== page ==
It's worthwhile to check Apple's (NASDAQ: AAPL) job listings on a regular basis. Although no big, game-changing revelations are going to reveal themselves there, observers can get a sense of what types of projects and technologies the company is investing more into.
Image source: Apple.
This, in turn, can provide some insight into what the future of Apple's products might hold, at least in broad terms. So let's go over three key insights that can be gleaned from the company's current set of job listings.
Apple is still bulking up its chip teams
On Nov. 3 alone, Apple posted 11
It's likely that most of this hiring is aimed to bulk up its A-series smartphone and tablet processors; after all, Apple's leadership in these technologies certainly serves to build a long-term user-experience competitive advantage relative to its competition.
However, Apple has also been investing in wireless system-on-a-chip technology. This development might point to Apple's working to build in-house cellular modem efforts, but there's another potential explanation.
At the iPhone 7-series launch, Apple launched a family of wireless earbuds known as AirPods. The AirPods, according to the company, includes an Apple-designed wireless chip known as the W1, which Apple's chief design officer Jony Ive says (via
Apple's wireless chip efforts could very well be in service of future W-series connectivity chips and, perhaps, other technologies that haven't quite been made public yet.
OLED is coming soon to the Apple iPhone
Apple has put up a job
Under the "key qualifications," Apple says that it would prefer to hire a candidate with "OLED process experience and/or flexible display module process experience."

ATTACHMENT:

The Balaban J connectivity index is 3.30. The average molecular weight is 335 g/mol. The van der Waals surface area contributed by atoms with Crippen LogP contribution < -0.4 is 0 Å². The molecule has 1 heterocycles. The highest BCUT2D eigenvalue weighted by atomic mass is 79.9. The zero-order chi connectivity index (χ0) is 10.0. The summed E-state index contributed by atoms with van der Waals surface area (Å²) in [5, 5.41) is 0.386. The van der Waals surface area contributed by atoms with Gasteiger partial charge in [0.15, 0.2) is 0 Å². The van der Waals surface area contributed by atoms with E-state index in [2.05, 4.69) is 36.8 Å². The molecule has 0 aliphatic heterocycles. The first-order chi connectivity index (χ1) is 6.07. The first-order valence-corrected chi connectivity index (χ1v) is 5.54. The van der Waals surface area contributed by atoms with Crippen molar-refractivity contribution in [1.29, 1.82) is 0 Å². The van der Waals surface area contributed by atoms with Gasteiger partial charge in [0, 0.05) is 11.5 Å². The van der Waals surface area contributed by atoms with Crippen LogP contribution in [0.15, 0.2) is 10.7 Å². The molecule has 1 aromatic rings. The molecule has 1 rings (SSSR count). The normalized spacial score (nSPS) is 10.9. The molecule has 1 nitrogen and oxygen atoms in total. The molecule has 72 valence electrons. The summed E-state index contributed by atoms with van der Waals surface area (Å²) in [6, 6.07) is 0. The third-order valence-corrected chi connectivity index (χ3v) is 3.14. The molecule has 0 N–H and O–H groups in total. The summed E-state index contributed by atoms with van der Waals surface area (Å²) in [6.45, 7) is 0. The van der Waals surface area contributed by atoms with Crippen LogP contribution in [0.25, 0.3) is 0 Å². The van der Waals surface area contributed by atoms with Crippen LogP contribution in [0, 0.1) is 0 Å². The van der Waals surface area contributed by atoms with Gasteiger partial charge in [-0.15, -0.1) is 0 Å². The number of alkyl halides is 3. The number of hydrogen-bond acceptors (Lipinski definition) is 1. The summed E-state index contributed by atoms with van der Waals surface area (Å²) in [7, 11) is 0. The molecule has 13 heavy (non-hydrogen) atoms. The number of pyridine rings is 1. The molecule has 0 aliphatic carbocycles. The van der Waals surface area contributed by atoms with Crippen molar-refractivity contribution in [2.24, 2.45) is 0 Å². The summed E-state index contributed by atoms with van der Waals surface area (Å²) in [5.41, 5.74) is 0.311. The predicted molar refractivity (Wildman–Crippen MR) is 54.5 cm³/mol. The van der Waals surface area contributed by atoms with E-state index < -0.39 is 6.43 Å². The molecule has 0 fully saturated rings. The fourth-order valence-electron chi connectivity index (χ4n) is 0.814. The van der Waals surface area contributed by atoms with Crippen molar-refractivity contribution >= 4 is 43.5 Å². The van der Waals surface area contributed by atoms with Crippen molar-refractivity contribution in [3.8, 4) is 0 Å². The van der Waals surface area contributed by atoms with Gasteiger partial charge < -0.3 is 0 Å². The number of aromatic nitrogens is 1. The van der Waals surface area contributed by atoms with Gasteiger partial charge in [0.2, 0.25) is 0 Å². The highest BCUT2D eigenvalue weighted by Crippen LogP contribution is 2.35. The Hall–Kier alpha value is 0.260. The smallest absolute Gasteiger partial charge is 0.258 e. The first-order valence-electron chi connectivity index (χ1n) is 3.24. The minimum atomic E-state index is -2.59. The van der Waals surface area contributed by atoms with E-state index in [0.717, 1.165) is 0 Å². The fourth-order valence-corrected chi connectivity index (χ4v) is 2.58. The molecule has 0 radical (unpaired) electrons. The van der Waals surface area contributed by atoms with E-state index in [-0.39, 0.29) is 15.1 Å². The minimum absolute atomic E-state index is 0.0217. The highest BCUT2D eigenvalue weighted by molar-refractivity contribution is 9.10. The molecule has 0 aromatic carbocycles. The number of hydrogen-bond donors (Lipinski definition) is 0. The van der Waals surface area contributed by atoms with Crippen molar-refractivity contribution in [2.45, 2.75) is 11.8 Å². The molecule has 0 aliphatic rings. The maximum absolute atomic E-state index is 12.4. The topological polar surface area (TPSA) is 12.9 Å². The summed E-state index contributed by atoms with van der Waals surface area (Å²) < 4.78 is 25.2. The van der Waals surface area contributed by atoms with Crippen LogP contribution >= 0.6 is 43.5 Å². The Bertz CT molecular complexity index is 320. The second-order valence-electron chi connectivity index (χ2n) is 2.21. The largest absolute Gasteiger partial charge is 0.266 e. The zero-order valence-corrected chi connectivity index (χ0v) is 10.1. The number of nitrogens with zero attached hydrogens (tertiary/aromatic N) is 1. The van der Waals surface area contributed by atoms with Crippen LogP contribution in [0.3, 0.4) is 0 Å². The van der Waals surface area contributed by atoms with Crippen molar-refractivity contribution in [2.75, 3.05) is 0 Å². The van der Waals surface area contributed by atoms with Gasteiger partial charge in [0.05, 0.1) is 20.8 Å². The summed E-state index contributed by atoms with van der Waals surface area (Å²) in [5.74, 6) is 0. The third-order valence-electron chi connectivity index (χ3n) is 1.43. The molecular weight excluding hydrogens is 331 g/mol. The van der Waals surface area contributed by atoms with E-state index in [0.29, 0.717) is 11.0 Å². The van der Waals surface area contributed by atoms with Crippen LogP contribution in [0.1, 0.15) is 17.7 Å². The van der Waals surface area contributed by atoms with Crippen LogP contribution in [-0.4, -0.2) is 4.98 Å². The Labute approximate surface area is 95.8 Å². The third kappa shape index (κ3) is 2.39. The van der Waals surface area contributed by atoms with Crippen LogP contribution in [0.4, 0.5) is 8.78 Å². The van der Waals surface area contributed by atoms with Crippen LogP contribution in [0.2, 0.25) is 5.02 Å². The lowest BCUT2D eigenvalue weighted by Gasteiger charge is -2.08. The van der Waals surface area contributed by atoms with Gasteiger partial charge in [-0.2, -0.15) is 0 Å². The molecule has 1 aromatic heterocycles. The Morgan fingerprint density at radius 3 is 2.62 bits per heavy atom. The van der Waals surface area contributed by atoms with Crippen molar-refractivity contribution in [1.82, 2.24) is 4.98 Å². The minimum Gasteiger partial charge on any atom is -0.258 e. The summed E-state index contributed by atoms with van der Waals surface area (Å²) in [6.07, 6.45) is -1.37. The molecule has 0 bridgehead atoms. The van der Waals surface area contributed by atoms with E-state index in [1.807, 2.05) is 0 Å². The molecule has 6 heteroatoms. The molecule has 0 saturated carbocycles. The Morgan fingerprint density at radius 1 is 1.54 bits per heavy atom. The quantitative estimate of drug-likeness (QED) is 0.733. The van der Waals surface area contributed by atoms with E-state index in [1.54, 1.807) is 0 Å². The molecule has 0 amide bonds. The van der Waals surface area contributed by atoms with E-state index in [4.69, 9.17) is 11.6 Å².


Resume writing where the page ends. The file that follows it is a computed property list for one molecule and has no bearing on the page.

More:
So if there were any doubts that curved OLED displays were coming soon to Apple's iPhone product lineup, this should squash them.
Apple's investing in 3D Perception tech
On Nov. 3, Apple posted a job listing for a "
What's more, the listing goes on to say that this engineer will "evaluate existing hardware blocks and contribute to the definition of new hardware blocks."
In other words, this listing suggests that Apple is working on getting these 3D computer vision algorithms to work reasonably on current-generation A-series processors.
Then, once Apple figures out efficient algorithms to perform the desired 3D perception and computer vision functionality, it will build specialized hardware that can run those algorithms -- and pretty much only those algorithms -- extremely quickly and in a very power-efficient manner, which is important for battery-life purposes.
This is an example of the ability to integrate hardware and software that Apple often brags about. It'll be interesting to see how these technologies work when they are ultimately introduced into future iPhone and iPad products.
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